There are two ways to get around this problem. The first is to format your destination drive to a different format, for example you can convert it to HFS which can be used by your Mac. You may run into problems if you want to use Windows. Alternatively you can use a plugin such as NTFS-3G to write to NTFS drives, this allows you to write to it on Windows and Mac and have large file sizes. For a table on formats I recommend this one. Formatting drives can be done in Disk Utility in Applications > Utilities. Formatting can be a bit of a pain. The best way is to split the file up using an application.

One method on reducing files sizes is to archive it. Most of the time this wont do much in terms of file size and you still may end up with a large file. The best way then, is to split up the file into smaller chunks. The best method is to use an app called Split&Concat. This app takes a file and splits it up into small chunks of your choosing. You can then put it on a memory stick moving it a different location and then put it back together again. There is similar apps for Windows and I assume Linux.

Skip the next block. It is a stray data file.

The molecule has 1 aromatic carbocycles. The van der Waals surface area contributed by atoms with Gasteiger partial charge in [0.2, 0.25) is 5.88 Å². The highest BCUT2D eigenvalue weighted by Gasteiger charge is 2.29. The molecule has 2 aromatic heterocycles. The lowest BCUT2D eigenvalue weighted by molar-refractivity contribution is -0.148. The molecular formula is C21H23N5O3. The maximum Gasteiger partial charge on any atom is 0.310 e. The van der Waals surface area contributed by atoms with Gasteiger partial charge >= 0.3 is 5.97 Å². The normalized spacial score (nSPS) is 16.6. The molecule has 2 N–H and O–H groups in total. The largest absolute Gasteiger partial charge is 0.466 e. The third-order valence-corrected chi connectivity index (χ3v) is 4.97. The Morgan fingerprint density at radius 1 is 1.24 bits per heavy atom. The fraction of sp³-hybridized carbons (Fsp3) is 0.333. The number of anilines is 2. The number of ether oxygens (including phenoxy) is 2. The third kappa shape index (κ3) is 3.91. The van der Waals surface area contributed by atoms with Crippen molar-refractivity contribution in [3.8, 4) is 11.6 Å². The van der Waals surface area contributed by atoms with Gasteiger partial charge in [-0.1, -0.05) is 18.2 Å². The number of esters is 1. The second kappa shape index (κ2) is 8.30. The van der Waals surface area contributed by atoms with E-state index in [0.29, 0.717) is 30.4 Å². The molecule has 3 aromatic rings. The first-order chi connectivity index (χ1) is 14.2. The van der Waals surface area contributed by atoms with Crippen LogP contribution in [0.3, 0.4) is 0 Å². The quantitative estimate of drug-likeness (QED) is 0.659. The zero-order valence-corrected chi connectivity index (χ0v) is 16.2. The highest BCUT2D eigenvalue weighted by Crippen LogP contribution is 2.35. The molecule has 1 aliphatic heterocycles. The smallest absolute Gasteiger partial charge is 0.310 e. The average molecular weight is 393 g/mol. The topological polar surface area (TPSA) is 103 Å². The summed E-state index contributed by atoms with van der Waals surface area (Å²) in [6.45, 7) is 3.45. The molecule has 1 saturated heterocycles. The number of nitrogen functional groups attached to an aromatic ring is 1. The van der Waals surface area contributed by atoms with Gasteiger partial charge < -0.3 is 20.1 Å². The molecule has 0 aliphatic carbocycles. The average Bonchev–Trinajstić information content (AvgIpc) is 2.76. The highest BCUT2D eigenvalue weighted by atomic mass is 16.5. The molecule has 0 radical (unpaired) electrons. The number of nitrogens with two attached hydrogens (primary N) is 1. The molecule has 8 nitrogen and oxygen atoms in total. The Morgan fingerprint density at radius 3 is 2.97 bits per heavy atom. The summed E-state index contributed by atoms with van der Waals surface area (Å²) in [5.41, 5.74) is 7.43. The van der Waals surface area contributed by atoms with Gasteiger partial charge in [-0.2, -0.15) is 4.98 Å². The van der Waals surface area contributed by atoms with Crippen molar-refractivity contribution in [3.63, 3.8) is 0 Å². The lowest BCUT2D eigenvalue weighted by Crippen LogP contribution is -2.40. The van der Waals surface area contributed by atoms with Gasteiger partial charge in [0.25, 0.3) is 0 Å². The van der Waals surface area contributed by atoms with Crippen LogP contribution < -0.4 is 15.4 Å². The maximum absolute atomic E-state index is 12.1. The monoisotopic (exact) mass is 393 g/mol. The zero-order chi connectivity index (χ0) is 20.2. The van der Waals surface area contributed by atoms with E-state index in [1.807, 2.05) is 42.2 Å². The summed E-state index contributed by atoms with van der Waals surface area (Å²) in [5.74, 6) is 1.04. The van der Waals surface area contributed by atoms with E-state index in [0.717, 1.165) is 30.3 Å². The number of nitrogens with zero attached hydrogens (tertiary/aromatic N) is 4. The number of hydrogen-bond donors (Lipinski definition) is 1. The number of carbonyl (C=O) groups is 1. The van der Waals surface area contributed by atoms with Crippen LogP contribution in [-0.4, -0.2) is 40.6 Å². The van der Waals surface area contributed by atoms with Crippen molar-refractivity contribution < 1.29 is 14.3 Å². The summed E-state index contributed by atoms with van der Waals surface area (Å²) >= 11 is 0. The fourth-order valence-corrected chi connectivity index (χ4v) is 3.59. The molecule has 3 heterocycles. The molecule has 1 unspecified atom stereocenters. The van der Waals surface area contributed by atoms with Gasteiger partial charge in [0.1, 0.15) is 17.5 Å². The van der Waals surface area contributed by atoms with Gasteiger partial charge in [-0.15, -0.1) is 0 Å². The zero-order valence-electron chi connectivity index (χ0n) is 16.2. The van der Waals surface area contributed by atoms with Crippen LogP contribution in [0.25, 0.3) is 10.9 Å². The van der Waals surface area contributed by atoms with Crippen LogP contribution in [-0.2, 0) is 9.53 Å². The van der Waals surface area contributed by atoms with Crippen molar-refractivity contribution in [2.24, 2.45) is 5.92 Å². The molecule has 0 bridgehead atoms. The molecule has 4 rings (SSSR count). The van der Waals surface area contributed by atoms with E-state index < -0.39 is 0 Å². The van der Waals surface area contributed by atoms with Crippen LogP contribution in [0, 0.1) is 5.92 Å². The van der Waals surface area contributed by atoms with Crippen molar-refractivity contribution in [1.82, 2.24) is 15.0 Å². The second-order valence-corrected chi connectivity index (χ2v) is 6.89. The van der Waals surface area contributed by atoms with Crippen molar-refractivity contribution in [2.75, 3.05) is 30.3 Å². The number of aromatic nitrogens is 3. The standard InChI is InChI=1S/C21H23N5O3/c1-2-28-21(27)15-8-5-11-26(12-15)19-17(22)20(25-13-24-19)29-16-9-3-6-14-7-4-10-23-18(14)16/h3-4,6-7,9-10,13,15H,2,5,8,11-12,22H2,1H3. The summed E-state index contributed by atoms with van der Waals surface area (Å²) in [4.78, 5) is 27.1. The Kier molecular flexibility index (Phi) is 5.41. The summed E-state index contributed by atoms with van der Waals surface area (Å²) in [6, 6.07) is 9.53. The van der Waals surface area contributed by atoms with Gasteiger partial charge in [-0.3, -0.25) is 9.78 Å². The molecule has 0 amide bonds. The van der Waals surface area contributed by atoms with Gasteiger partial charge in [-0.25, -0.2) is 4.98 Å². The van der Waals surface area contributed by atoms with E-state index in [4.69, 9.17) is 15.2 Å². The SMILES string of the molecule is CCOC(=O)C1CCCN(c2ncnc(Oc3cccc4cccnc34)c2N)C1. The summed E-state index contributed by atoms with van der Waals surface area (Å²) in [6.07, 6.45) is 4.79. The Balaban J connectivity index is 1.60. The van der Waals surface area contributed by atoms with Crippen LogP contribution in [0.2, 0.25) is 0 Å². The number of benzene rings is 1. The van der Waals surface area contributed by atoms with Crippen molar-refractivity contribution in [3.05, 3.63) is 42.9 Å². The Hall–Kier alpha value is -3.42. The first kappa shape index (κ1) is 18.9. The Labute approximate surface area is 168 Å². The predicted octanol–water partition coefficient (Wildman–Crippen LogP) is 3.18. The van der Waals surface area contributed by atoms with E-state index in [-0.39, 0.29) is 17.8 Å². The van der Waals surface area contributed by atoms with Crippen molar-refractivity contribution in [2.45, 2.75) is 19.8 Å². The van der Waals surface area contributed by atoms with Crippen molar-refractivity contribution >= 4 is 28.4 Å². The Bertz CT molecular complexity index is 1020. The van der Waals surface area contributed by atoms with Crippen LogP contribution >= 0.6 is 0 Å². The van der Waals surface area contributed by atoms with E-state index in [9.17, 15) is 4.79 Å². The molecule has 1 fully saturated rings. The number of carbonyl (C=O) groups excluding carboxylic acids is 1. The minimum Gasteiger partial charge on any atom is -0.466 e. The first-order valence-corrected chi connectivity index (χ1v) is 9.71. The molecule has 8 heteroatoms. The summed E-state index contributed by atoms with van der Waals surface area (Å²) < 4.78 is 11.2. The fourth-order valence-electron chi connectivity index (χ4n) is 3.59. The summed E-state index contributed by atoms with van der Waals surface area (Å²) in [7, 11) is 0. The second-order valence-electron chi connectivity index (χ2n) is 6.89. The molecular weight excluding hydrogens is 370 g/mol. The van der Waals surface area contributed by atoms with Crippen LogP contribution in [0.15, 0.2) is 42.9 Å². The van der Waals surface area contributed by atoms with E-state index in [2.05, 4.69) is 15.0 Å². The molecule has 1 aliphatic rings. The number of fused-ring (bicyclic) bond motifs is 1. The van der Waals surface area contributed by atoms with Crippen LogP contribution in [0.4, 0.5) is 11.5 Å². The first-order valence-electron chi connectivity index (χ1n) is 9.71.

Hopefully you understand the problem that is faced by moving large files. There is different ways to store data, each of these have different limitations and can only be read by certain types of operating system. One file allocation system may be too much to ask. As a result the best way to transfer large files with this limitation is to split them up, or find a different way of moving them.